ERLC book delivery to Congress about human dignity
The ERLC's Washington office has been hand-delivering three books produced by its staff to all the members of Congress since Nov. 1. It will continue to do so until the books are in the offices of 100 senators and 435 representatives.
The goal is about more than winning a policy battle, said Brent Leatherwood, the ERLC's director of strategic partnerships.
"We think that as people of the cross, we should be able to dialogue with people who disagree with us on policy issues without just automatically seeing them as enemies, and that's the least that the Gospel expects of us," Leatherwood told Baptist Press in a phone interview.
The books being placed in congressional offices are:
-- "Onward: Engaging the Culture Without Losing the Gospel" by ERLC President Russell Moore;
-- "The Dignity Revolution: Reclaiming God's Rich Vision for Humanity" by Daniel Darling, the ERLC's vice president for communications;
-- "The Gospel & Racial Reconciliation," a volume in the ERLC's The Gospel for Life series edited by Moore and Andrew Walker, the entity's director of research and senior fellow in Christian ethics. The book consists of chapters by Thabiti Anyabwile, Matthew Hall, Daniel Hays, D.A. Horton, Eric Mason and Trillia Newbell.
"The messages within these books lay the foundation for a healthier public square," said Travis Wussow, vice president for public policy in the ERLC's Washington office.
"One of the drivers of the brokenness in our national conversation is a belief that the people with whom we have political disagreements are actually people with bad motives trying to destroy the country rather than accepting that we simply have different visions of the good life," Wussow told BP in written comments. "It is hard to hate your political opponent when you see them as an individual endowed with the inherent value of bearing God's image."
Leatherwood also pointed to the importance of viewing people on both sides of the political aisle as image bearers of God.
"At a basic level, [the project] allows us to see the dignity that is inherent in everyone who is active in the public space," he told BP. "And if we can just accomplish that right there, that would have a dramatic effect on the type of dialogue that we're seeing right now in the public space, which is in dire need of improvement. We hope that this is a first step towards getting us to that goal."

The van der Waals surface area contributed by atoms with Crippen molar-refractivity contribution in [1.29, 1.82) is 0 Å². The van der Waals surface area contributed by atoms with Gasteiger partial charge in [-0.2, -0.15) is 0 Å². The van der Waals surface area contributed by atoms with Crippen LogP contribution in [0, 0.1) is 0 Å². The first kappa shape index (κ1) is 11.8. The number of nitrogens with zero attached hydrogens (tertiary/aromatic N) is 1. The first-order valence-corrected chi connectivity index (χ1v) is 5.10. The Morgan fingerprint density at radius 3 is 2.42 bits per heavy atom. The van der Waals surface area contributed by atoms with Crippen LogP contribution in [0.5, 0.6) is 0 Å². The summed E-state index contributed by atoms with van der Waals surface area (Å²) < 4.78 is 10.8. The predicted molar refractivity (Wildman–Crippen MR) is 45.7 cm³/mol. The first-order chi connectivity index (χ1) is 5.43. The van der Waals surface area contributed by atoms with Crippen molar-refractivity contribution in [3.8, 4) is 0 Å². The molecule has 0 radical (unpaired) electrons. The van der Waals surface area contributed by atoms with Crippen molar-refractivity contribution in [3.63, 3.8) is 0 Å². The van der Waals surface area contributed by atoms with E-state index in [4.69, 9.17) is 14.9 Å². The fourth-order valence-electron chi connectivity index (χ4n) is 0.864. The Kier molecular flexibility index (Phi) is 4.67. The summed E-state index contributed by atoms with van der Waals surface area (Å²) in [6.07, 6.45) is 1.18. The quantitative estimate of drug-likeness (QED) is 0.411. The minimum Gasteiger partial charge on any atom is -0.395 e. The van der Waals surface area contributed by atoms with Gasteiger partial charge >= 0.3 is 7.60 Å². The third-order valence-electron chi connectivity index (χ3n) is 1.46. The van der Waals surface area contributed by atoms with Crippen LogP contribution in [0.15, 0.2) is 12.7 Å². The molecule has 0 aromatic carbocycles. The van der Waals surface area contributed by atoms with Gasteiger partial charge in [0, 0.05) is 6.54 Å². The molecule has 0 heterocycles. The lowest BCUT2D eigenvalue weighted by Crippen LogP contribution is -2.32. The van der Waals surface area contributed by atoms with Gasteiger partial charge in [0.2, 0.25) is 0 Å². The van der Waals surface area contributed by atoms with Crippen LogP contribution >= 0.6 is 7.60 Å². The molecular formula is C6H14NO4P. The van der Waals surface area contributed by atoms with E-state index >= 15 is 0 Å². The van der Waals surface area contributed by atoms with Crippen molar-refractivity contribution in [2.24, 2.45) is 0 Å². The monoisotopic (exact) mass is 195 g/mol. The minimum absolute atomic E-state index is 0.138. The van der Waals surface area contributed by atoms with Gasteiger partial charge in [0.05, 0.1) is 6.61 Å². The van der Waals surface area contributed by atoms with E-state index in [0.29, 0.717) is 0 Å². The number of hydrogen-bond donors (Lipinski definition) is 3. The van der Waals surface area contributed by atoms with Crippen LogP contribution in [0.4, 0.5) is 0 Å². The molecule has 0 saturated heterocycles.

Coarseness and cruelty seemingly have increasingly characterized public dialogue in recent years, especially in the election campaigns of 2016 and this year. The ERLC began to ask what it could do to help with the problem as the election neared.
"[T]he language that was being used in campaigns was, in many instances, just kind of dehumanizing or dignity robbing of people's opponents," Leatherwood said. The ERLC wondered if there might be a way to use its resources to "even offer them a different way of dialoguing in the public square."
The ERLC partnered with B&H Publishing and The Good Book Co. to provide the books, along with a note from Moore, for congressional offices. B&H published "Onward" and "The Gospel & Racial Reconciliation," while Good Book published "The Dignity Revolution."
Congressional members and their staffs always were on the lookout for helpful resources during his time of working for a representative on Capitol Hill, Leatherwood said.
Resources that were "really well thought out" and had a "pretty strong argument ... were not abundant," he told BP. People in policy-making positions "are continually bombarded with complex issues and cultural events that are happening that drive the news cycle, and so to get some resources that equip you with ways to view those issues and how to process those events, those were always really helpful," Leatherwood said.
By providing the books to every member of Congress regardless of their party or policies, "we wanted to engage all of them in the same way," Leatherwood said. The books, he told BP, "show a way forward in that it gives [congressional members] a way to talk about these issues if they agree with our viewpoints on them. Or conversely, maybe they don't exactly line up with where we are on the issue, but at least it gives them a sense of where we are coming from."